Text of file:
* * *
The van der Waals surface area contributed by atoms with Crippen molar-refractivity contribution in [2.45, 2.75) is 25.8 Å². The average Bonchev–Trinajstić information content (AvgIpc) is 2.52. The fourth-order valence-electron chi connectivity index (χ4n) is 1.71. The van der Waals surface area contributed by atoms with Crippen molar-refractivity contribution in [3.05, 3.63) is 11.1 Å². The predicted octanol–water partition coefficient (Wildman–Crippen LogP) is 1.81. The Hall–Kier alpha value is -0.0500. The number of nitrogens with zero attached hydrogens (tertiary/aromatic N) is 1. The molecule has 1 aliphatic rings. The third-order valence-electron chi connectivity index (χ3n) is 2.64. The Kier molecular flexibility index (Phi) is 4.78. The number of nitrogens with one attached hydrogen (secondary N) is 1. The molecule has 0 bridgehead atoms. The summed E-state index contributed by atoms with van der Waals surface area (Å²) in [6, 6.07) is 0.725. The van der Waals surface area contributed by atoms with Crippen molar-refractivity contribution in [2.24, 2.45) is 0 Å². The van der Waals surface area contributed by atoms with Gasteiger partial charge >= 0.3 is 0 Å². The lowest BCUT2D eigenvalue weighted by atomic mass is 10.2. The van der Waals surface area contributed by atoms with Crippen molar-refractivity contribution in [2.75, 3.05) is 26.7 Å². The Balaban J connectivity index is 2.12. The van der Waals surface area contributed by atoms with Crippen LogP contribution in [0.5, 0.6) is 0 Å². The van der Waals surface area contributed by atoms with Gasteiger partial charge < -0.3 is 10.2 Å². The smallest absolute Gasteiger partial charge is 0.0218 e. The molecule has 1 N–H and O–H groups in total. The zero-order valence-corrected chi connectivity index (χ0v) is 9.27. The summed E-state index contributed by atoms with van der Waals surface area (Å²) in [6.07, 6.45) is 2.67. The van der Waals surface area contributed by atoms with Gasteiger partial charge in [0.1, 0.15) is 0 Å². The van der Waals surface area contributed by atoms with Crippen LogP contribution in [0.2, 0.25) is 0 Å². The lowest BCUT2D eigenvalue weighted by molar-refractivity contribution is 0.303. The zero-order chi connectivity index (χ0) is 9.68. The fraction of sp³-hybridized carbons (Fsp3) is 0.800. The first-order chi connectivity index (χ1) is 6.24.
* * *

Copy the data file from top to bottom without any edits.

The van der Waals surface area contributed by atoms with Crippen molar-refractivity contribution in [2.45, 2.75) is 25.8 Å². The average Bonchev–Trinajstić information content (AvgIpc) is 2.52. The fourth-order valence-electron chi connectivity index (χ4n) is 1.71. The van der Waals surface area contributed by atoms with Crippen molar-refractivity contribution in [3.05, 3.63) is 11.1 Å². The predicted octanol–water partition coefficient (Wildman–Crippen LogP) is 1.81. The Hall–Kier alpha value is -0.0500. The number of nitrogens with zero attached hydrogens (tertiary/aromatic N) is 1. The molecule has 1 aliphatic rings. The third-order valence-electron chi connectivity index (χ3n) is 2.64. The Kier molecular flexibility index (Phi) is 4.78. The number of nitrogens with one attached hydrogen (secondary N) is 1. The molecule has 0 bridgehead atoms. The summed E-state index contributed by atoms with van der Waals surface area (Å²) in [6, 6.07) is 0.725. The van der Waals surface area contributed by atoms with Crippen molar-refractivity contribution in [2.24, 2.45) is 0 Å². The van der Waals surface area contributed by atoms with Gasteiger partial charge >= 0.3 is 0 Å². The lowest BCUT2D eigenvalue weighted by atomic mass is 10.2. The van der Waals surface area contributed by atoms with Crippen molar-refractivity contribution in [2.75, 3.05) is 26.7 Å². The Balaban J connectivity index is 2.12. The van der Waals surface area contributed by atoms with Crippen LogP contribution in [0.5, 0.6) is 0 Å². The van der Waals surface area contributed by atoms with Gasteiger partial charge < -0.3 is 10.2 Å². The smallest absolute Gasteiger partial charge is 0.0218 e. The molecule has 1 N–H and O–H groups in total. The zero-order valence-corrected chi connectivity index (χ0v) is 9.27. The summed E-state index contributed by atoms with van der Waals surface area (Å²) in [6.07, 6.45) is 2.67. The van der Waals surface area contributed by atoms with Gasteiger partial charge in [0.1, 0.15) is 0 Å². The van der Waals surface area contributed by atoms with Crippen LogP contribution in [0.2, 0.25) is 0 Å². The lowest BCUT2D eigenvalue weighted by molar-refractivity contribution is 0.303. The zero-order chi connectivity index (χ0) is 9.68. The fraction of sp³-hybridized carbons (Fsp3) is 0.800. The first-order chi connectivity index (χ1) is 6.24.